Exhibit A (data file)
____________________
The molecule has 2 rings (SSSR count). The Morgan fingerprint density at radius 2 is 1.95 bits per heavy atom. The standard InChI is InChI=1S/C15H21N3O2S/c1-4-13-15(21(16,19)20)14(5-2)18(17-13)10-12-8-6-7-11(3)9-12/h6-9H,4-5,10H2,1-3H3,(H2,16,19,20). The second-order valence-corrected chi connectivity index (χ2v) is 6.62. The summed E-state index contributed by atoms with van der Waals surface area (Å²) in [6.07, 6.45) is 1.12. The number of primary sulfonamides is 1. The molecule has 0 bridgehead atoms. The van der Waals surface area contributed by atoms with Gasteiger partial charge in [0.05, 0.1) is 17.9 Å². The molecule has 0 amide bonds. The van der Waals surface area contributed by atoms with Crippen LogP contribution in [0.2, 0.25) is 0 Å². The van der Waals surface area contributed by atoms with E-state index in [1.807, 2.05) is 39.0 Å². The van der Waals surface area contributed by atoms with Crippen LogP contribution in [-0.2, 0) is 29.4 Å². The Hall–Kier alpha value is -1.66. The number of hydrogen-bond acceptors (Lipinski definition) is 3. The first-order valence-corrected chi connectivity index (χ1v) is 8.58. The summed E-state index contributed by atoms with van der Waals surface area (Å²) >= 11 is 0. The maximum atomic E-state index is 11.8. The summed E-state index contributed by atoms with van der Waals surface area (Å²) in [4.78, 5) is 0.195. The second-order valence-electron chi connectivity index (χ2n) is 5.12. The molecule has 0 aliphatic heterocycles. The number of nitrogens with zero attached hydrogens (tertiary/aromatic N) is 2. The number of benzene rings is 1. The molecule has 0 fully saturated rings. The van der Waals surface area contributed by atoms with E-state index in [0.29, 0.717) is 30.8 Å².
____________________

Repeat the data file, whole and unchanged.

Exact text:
The molecule has 2 rings (SSSR count). The Morgan fingerprint density at radius 2 is 1.95 bits per heavy atom. The standard InChI is InChI=1S/C15H21N3O2S/c1-4-13-15(21(16,19)20)14(5-2)18(17-13)10-12-8-6-7-11(3)9-12/h6-9H,4-5,10H2,1-3H3,(H2,16,19,20). The second-order valence-corrected chi connectivity index (χ2v) is 6.62. The summed E-state index contributed by atoms with van der Waals surface area (Å²) in [6.07, 6.45) is 1.12. The number of primary sulfonamides is 1. The molecule has 0 bridgehead atoms. The van der Waals surface area contributed by atoms with Gasteiger partial charge in [0.05, 0.1) is 17.9 Å². The molecule has 0 amide bonds. The van der Waals surface area contributed by atoms with Crippen LogP contribution in [0.2, 0.25) is 0 Å². The van der Waals surface area contributed by atoms with E-state index in [1.807, 2.05) is 39.0 Å². The van der Waals surface area contributed by atoms with Crippen LogP contribution in [-0.2, 0) is 29.4 Å². The Hall–Kier alpha value is -1.66. The number of hydrogen-bond acceptors (Lipinski definition) is 3. The first-order valence-corrected chi connectivity index (χ1v) is 8.58. The summed E-state index contributed by atoms with van der Waals surface area (Å²) >= 11 is 0. The maximum atomic E-state index is 11.8. The summed E-state index contributed by atoms with van der Waals surface area (Å²) in [4.78, 5) is 0.195. The second-order valence-electron chi connectivity index (χ2n) is 5.12. The molecule has 0 aliphatic heterocycles. The number of nitrogens with zero attached hydrogens (tertiary/aromatic N) is 2. The number of benzene rings is 1. The molecule has 0 fully saturated rings. The van der Waals surface area contributed by atoms with E-state index in [0.29, 0.717) is 30.8 Å².